On This Day – February 28th 628CE – Death of Khosro II

Who speaks for Khosro Parvez, Shahanshah, arguably the greatest of Sassanian (Persian) kings? Khosro, son of Kavadh, grandson of Khosro I, died this day, February 28 628CE.

Khosro II

Khosro was a fascinating, complex, and ultimate tragic character. Born into the purple, scorned by his father Kavadh (who he eventually killed, presaging his own fate at the hands of his son Kavadh), he lost his throne as a young king. He fled to Roman territory and with the help of the Roman emperor Mauricius, who Khosro would come to call ‘father’, he would regain his throne. Though he was grateful to Mauricius, he would always carry a chip on his shoulder knowing that many in Persia considered him to be a Roman pawn. So when Mauricius was murdered by the centurion Phocas, Khosro saw his opportunity for redemption. Marshaling the power of a Persian empire that was every bit Rome’s equal in 602CE – and in some ways was Rome’s superior because the Black Plague that had devastated the Romans in prior decades left Persia relatively unscathed because plague attacked city dwellers most of all and Persia was a largely rural empire – Khosro struck.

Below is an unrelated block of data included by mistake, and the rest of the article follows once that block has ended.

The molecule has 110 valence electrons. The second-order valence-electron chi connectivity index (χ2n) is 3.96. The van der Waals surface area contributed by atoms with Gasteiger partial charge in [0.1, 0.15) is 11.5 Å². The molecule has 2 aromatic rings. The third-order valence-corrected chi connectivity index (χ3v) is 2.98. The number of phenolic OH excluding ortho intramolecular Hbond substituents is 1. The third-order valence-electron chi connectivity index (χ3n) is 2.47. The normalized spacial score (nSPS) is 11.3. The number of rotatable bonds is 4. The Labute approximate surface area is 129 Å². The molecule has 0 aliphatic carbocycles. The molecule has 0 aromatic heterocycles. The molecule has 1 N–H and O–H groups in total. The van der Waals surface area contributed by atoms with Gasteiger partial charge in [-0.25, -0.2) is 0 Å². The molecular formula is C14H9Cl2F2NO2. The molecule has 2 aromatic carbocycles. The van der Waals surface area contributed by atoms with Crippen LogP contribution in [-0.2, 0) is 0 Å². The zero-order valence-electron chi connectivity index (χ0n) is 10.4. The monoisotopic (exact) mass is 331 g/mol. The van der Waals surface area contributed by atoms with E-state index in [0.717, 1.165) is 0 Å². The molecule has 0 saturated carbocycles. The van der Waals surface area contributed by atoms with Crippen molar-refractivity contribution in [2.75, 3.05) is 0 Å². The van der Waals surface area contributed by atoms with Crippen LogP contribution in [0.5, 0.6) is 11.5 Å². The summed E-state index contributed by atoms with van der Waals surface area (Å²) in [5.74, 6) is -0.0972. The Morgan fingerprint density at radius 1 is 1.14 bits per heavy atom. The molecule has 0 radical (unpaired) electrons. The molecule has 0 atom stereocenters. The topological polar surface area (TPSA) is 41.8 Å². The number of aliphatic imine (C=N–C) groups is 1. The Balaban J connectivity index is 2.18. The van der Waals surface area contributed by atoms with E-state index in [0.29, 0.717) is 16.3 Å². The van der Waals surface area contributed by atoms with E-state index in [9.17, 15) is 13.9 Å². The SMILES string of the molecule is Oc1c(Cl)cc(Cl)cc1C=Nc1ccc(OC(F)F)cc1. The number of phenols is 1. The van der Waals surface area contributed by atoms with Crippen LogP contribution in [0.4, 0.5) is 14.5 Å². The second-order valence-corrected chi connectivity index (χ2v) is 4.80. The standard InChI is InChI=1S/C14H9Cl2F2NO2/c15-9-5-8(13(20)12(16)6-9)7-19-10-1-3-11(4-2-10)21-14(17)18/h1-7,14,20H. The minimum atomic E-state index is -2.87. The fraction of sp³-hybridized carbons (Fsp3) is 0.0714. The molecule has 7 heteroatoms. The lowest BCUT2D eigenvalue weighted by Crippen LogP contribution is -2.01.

Rome and Persia had sparred for nearly a thousand years, but until Khosro launched his war on Rome, battles between Persia and Rome had always been about borders, never about each others right to survival. Khosro broke this well worn tradition. He sought to eliminate Rome, not to defeat Rome, and hewould have accomplished his objective, extinguishing Rome’s light once and for all, had he not chosen as his nemesis one of the most exceptional military commanders, and Roman emperors, in history: Heraclius.

Heraclius led the last Roman army – literally the last field army left in the entire Roman Empire – into battle against the might of Khosro’s Persia. And in one of the most improbably campaigns in history, Heraclius defeated each of Khosro’s generals in turn before marching into the Persian heartland and menacing the Persian capital at Ctesiphon. Khosro was ultimately overthrown by his own people who were exhausted by his endless war, and Persia made peace with Rome. But the cost of the long war against Rome was too great, and after her defeat Persia was left too weak. A contemporary of Heraclius and Persia – the Prophet Muhammad – sent his armies roaring out of the desert to attack enfeebled Persia, and within two decades of Khosro’s death, the Persian Empire was no more.

This was the life of Khosro Parvez, who died this day, the last great lion of the Sassanids.